Here in Seattle, on the second Friday of every month, Creative Mornings provides a free lecture at the EMP. Creative Mornings is an awesome lecture series that occurs in 65 cities around the world. Each month a theme is selected, and speakers are chosen to give a talk related to that theme.
I began attending the Creative Mornings lectures back in May of last year. I can’t remember how I became aware of Creative Mornings, but the first talk I attended was on the subject of designing Arabic type. It was a subject I had little understanding of, and still don’t. The speaker for this event was obviously knowledgable on the topic, but I felt like there was little there for me. It was at that point that I was unsure if I should continue to use my vacation time to attend these lectures. But even though that particular talk wasn’t my bag, I made a mental note to see who would be speaking next, so that I could judge to see if this was something worth continuing. Turns out it was, and for more than one reason.
The first thing I like about Creative Mornings is the complimentary coffee hour before hand. Each month I have met and chatted with new people. I’ve met people who are developing their own businesses; who are photographers; developers; Educational content creators; and freelance adventure writers. Though I’m generally the introverted one in these situations, so far there has always been at least one person who had asked to sit down and begin a conversation with me. For as much as I like meeting new people, I really should be more proactive about introducing myself to strangers in these kinds of situations.
I have found over the last few months that the quality of speakers, and the topics of talks have steadily increased in quality since I have started attending Creative Mornings. I have listened to talks about how outer space is used to inspire creativity for youth from Justin Allan, the Design and Store Manager at 826 Seattle (a non-profit writing and tutoring center); to Chase Jarvis talk about how artists need to create work that only they can create, and then put that work out to be seen. The nice thing about these presentation is that they are all videotaped and posted on the Creative Mornings website for anyone to watch.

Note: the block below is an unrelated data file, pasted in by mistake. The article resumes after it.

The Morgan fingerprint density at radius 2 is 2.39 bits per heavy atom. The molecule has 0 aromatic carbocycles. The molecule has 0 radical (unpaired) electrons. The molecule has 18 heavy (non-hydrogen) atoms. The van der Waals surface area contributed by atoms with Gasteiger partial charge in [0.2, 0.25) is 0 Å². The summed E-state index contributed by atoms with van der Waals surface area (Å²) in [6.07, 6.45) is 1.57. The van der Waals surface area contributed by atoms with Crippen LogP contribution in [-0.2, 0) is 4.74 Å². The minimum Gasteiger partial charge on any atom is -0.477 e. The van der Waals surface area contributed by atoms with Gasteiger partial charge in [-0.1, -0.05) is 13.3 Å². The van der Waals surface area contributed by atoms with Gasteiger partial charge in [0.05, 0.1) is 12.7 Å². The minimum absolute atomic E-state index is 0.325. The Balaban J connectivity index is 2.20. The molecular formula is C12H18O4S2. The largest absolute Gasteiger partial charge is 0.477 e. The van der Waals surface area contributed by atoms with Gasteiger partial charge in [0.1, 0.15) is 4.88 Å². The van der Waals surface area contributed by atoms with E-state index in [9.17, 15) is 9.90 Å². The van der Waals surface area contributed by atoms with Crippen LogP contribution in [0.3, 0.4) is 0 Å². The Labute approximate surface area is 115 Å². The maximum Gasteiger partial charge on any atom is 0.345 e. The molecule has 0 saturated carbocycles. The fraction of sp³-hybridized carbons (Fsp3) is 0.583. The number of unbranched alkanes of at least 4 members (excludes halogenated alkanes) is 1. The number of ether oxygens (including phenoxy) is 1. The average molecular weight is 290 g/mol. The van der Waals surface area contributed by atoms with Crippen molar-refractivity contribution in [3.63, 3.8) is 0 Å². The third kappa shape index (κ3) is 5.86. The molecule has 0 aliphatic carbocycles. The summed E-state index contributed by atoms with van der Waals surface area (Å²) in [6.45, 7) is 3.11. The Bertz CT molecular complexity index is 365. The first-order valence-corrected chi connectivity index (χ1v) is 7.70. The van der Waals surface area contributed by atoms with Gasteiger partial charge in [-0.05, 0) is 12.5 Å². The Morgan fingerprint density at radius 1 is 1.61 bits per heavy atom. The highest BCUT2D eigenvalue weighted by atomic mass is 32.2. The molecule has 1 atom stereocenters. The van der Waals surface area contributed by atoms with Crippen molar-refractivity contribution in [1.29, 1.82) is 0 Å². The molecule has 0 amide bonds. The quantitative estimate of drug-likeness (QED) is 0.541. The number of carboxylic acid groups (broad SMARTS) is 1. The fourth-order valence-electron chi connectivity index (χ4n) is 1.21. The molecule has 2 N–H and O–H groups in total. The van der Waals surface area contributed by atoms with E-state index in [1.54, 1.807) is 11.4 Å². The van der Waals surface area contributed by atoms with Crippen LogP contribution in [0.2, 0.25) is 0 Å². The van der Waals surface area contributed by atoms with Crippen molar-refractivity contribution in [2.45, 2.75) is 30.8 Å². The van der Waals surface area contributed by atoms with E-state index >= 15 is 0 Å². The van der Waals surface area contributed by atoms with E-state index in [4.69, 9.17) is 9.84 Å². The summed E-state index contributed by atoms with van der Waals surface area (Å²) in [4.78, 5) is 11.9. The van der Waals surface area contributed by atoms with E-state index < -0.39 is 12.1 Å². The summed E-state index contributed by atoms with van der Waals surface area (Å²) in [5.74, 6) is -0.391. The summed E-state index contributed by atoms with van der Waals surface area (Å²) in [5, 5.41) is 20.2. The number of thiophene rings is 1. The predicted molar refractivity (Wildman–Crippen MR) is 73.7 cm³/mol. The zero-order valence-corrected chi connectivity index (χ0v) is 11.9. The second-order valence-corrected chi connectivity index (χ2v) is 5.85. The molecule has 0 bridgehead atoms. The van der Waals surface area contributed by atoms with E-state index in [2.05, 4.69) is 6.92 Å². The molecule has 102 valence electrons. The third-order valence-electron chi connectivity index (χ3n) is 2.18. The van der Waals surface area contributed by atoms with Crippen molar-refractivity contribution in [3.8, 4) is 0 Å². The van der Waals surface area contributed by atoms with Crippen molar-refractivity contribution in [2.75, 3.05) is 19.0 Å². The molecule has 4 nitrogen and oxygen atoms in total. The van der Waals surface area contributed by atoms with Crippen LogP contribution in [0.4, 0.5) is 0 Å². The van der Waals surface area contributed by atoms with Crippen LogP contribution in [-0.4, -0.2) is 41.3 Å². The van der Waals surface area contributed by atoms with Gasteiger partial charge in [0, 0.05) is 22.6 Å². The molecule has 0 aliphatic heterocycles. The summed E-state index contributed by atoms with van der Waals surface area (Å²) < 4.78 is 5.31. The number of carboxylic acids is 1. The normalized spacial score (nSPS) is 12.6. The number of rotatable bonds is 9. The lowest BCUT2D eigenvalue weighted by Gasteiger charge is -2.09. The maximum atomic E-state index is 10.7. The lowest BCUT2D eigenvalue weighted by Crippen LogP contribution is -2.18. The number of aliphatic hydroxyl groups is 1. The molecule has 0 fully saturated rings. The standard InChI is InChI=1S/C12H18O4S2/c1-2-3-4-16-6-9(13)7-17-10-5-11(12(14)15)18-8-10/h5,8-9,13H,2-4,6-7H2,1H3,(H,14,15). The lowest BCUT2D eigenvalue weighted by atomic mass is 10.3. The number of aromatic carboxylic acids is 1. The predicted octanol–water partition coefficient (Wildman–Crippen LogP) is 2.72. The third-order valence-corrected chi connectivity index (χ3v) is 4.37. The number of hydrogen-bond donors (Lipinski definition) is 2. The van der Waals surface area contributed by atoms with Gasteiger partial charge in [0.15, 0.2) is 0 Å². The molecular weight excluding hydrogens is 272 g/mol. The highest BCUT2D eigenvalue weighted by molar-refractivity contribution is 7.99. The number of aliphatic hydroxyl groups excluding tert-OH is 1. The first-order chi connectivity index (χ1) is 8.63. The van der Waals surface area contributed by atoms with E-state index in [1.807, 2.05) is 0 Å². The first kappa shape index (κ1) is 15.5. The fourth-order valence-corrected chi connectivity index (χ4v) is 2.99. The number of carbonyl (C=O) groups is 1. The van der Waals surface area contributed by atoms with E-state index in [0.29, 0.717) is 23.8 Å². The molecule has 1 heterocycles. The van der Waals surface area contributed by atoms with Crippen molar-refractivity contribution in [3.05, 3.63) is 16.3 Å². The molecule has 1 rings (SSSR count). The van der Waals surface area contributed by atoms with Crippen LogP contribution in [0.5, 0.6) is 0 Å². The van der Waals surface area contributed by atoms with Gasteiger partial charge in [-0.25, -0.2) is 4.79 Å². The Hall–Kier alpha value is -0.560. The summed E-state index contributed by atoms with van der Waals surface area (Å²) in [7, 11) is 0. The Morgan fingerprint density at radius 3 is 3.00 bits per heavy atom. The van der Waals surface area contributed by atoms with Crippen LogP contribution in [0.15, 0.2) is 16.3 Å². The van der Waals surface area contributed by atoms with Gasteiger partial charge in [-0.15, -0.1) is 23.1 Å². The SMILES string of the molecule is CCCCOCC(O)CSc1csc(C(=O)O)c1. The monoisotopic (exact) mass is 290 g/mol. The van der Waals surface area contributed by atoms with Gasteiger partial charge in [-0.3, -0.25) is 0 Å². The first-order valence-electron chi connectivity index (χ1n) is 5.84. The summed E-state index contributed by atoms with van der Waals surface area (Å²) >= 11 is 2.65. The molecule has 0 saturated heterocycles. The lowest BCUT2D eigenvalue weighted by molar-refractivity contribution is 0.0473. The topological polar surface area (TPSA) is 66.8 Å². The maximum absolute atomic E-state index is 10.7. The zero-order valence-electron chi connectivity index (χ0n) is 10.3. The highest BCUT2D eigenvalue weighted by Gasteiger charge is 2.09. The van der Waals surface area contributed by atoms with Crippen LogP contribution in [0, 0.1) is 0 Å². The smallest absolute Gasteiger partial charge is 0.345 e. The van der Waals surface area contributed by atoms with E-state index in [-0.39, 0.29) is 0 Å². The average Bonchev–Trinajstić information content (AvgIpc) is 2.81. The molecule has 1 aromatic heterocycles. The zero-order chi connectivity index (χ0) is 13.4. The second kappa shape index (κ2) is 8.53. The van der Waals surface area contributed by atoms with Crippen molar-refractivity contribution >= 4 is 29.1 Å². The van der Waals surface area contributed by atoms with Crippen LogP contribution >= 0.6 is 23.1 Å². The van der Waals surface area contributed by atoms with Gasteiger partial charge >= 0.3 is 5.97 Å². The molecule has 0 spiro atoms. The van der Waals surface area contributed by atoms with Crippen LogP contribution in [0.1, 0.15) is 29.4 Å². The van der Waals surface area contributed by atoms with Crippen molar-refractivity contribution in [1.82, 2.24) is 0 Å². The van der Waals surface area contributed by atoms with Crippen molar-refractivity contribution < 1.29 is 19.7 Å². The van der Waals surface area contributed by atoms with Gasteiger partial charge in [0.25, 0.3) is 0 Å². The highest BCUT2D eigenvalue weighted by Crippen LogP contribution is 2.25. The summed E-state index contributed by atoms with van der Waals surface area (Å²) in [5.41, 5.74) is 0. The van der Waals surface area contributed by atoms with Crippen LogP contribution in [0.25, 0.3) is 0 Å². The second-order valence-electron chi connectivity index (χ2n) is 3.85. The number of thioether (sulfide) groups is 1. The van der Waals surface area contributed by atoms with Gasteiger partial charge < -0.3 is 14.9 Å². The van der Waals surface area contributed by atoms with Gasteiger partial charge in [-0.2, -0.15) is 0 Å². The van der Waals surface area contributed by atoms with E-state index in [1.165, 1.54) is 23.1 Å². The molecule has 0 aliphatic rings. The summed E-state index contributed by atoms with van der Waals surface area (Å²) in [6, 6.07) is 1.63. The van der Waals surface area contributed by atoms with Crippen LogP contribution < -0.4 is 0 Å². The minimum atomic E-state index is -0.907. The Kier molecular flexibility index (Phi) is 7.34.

This last Creative Mornings’ theme was childhood, and the speaker was Jack Forman (bass player/frontman for the children’s band Recess Monkey, host of the Sirius XM radio show "Live from the Monkey House" on Kid’s Place Live, as well as teaching for the University Child Development School). Going into the talk I wasn’t sure that there was going to be anything in this lecture for me, but I found the talk was extremely interesting. I realized that he was giving me a new ways to think about how I can to my two and half year old nephew, as he continues to get more and more talkative every time I see him. Mr. Forman’s talk focused on asking children open ended questions, and getting away from one word answers. An example he used was to say don’t ask a child what 5 + 5 is. Ask them what they can do two fives. The first question has one answer, but the second is up for interpretation, and use of creativity. Overall it was a good talk.
This month’s Creative Mornings was also a little different because it was followed by the first ever Creative Mornings happy hour later that day. A small group of folks met at the Barrel Thief in Fremont. I met a handful of new people, and had range of conversations from BBC radio comedies to the negative aspects of gentrification. There was a even a free wine tasting event, but I didn’t end up participating in that. I liked the ambience of Barrel Thief, and wouldn’t have known it existed without this Creative Mornings event. It ended up being a really great day.
Much like my earlier post about using neighborhood coffee shops to find community when being new to an area, I also think that Creative Mornings a great communal event to meet like-minded creatives in your area. If there is a Creative Mornings lecture series in your city, I would highly recommend checking it out.